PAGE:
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The 12th century mystics also thought water was a valuable metaphor. They used it’s passivity to define true power. They spoke about a final union of the spirit that only a few ever realized. And I imagine they spoke of it rarely. This was about a union with non-nature, the non-natural, the divine … a final union, the last part of a long journey.

They spoke this way because language was not up to the task. They said in this final union there is no real way to tell where God ended and the person started, like there is no way to tell where the river ends and the ocean starts.

They employed water to explain. No shape, no color, no flavor, no smell. Water is neutral and pliable. It assumes the shape of it’s container. If you throw it on the ground it assumes the shape of the ground. It has no desire to assume any shape except that imposed upon it. It accepts modification without comment. Water was a metaphor for the condition of the spirit surrendered to God. God states that which He wants to pour through you at the moment.

Christ said he never acted of his own accord. He only did what He saw the Father doing. Was Christ water?

I have given them the glory that you gave me that they may be one as we are one. I in them and you in me. (John 17)

Like water.

This lovely John, thanks.

“Passivity to define true power.”

Can you flesh that even more John? I think you’ve got more to give there. And I think it rings with other ideas I’m keen on.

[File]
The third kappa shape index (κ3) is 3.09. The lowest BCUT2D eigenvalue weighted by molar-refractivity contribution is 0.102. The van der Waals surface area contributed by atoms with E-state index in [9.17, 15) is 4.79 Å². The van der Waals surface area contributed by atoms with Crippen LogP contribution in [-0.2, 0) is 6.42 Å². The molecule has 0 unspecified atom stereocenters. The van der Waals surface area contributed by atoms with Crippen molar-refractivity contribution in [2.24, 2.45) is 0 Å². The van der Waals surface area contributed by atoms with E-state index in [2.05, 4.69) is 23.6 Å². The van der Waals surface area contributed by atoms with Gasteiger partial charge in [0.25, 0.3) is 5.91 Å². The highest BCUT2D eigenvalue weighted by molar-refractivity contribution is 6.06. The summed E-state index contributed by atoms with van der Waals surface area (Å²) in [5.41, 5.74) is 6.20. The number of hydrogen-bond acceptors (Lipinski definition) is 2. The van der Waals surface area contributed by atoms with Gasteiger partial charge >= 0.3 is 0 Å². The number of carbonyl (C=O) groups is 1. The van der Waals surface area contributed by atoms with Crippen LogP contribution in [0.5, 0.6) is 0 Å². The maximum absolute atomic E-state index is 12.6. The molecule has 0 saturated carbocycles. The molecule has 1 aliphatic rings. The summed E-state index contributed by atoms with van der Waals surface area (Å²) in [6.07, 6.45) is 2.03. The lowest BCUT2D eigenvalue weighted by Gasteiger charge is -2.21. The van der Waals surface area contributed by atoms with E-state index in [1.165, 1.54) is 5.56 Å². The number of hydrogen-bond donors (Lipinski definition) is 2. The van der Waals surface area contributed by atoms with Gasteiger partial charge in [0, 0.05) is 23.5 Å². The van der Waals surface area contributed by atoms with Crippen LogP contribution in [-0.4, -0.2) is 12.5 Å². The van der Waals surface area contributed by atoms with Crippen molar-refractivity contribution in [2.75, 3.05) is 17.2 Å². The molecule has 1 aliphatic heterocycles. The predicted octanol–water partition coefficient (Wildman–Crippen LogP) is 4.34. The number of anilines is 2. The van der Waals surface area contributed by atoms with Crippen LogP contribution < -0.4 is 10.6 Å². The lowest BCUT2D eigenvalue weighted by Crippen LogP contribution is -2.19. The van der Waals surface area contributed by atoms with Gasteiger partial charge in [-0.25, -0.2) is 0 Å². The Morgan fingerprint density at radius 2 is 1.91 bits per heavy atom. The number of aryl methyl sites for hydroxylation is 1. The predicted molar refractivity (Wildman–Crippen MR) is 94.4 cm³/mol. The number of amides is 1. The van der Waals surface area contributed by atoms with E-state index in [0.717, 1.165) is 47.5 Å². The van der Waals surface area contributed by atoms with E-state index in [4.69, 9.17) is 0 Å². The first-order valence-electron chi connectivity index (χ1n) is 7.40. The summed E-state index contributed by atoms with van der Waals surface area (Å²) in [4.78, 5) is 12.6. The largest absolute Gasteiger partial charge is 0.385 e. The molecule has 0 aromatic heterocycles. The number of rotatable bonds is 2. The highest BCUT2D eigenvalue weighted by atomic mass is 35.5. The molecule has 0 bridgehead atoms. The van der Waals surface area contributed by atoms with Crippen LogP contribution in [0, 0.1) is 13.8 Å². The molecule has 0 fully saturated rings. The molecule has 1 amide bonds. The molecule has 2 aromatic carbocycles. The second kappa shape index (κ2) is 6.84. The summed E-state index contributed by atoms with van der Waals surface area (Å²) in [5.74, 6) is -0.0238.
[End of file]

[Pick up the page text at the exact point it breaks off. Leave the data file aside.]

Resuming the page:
Here is what lay under the thought, not pronounced, but mined here should it explain.

What are the dimensions of power?

It is the same answer that lay beneath every aspects of life. There are at least three dimensions to everything. (Art has a fourth).

There is truth. Truth is a fact about knowing. You can know many things, but only some are really true and others are really false. Truth is a knowing that aligns with real truth or does not.

There is the right. A person’s conduct can be really good or it can be really bad.

And there is fairness: a person’s action towards others can be just or unjust.

Many deny objectivity in these essential and inescapable categories of thought, and instead decide that truth, goodness, and justice are relative concepts. If they are relative, power is perhaps a meaningless term, except that which is lorded over others by force.

I think the mystics suggest this: The perfect power (perfect alignment with truth, goodness, and justice) is achieved through a form of passivity; that is, by allowing one self to be aligned with the perfectness of a mind that is outside of nature altogether. The source, they would say, of real power, is not within you, but without. It is not your own, and by becoming as water (a metaphor only) you tap in to the absolute source.